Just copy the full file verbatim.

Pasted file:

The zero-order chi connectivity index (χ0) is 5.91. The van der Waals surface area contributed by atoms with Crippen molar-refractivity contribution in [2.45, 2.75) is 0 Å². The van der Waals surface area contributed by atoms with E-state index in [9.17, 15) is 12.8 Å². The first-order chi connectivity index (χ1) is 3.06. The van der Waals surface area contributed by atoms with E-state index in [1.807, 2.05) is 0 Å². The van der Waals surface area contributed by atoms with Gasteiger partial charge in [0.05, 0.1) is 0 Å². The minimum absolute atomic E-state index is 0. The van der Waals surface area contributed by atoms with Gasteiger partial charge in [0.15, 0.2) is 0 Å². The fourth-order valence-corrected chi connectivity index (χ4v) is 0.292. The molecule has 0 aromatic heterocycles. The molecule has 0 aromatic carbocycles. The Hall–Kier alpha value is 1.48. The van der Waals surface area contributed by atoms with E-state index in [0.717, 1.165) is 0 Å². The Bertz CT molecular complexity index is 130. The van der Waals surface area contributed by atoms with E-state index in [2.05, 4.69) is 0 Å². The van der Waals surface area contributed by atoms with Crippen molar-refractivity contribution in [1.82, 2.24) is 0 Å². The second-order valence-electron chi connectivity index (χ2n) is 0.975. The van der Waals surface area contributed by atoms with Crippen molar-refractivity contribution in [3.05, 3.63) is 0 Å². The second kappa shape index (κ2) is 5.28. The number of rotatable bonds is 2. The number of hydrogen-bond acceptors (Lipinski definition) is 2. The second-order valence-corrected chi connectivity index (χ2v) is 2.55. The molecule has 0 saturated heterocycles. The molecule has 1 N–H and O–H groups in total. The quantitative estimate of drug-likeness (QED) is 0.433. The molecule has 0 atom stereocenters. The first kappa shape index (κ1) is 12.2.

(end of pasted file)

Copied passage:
The zero-order chi connectivity index (χ0) is 5.91. The van der Waals surface area contributed by atoms with Crippen molar-refractivity contribution in [2.45, 2.75) is 0 Å². The van der Waals surface area contributed by atoms with E-state index in [9.17, 15) is 12.8 Å². The first-order chi connectivity index (χ1) is 3.06. The van der Waals surface area contributed by atoms with E-state index in [1.807, 2.05) is 0 Å². The van der Waals surface area contributed by atoms with Gasteiger partial charge in [0.05, 0.1) is 0 Å². The minimum absolute atomic E-state index is 0. The van der Waals surface area contributed by atoms with Gasteiger partial charge in [0.15, 0.2) is 0 Å². The fourth-order valence-corrected chi connectivity index (χ4v) is 0.292. The molecule has 0 aromatic heterocycles. The molecule has 0 aromatic carbocycles. The Hall–Kier alpha value is 1.48. The van der Waals surface area contributed by atoms with E-state index in [0.717, 1.165) is 0 Å². The Bertz CT molecular complexity index is 130. The van der Waals surface area contributed by atoms with E-state index in [2.05, 4.69) is 0 Å². The van der Waals surface area contributed by atoms with Crippen molar-refractivity contribution in [1.82, 2.24) is 0 Å². The second-order valence-electron chi connectivity index (χ2n) is 0.975. The van der Waals surface area contributed by atoms with Crippen molar-refractivity contribution in [3.05, 3.63) is 0 Å². The second kappa shape index (κ2) is 5.28. The number of rotatable bonds is 2. The number of hydrogen-bond acceptors (Lipinski definition) is 2. The second-order valence-corrected chi connectivity index (χ2v) is 2.55. The molecule has 0 saturated heterocycles. The molecule has 1 N–H and O–H groups in total. The quantitative estimate of drug-likeness (QED) is 0.433. The molecule has 0 atom stereocenters. The first kappa shape index (κ1) is 12.2.